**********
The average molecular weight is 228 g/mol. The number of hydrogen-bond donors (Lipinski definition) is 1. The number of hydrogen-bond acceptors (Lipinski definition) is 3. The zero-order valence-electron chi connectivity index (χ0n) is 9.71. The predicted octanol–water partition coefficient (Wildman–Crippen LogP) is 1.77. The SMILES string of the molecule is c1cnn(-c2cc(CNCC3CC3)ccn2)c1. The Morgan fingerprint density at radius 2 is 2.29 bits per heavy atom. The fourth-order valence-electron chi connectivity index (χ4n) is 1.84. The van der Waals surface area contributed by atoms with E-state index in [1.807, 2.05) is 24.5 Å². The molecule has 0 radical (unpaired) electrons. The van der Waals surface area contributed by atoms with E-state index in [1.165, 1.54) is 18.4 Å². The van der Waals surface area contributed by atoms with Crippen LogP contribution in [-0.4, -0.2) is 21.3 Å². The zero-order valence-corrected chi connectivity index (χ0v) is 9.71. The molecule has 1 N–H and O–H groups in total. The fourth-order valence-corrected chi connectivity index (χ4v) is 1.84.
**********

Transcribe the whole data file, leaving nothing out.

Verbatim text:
The average molecular weight is 228 g/mol. The number of hydrogen-bond donors (Lipinski definition) is 1. The number of hydrogen-bond acceptors (Lipinski definition) is 3. The zero-order valence-electron chi connectivity index (χ0n) is 9.71. The predicted octanol–water partition coefficient (Wildman–Crippen LogP) is 1.77. The SMILES string of the molecule is c1cnn(-c2cc(CNCC3CC3)ccn2)c1. The Morgan fingerprint density at radius 2 is 2.29 bits per heavy atom. The fourth-order valence-electron chi connectivity index (χ4n) is 1.84. The van der Waals surface area contributed by atoms with E-state index in [1.807, 2.05) is 24.5 Å². The molecule has 0 radical (unpaired) electrons. The van der Waals surface area contributed by atoms with E-state index in [1.165, 1.54) is 18.4 Å². The van der Waals surface area contributed by atoms with Crippen LogP contribution in [-0.4, -0.2) is 21.3 Å². The zero-order valence-corrected chi connectivity index (χ0v) is 9.71. The molecule has 1 N–H and O–H groups in total. The fourth-order valence-corrected chi connectivity index (χ4v) is 1.84.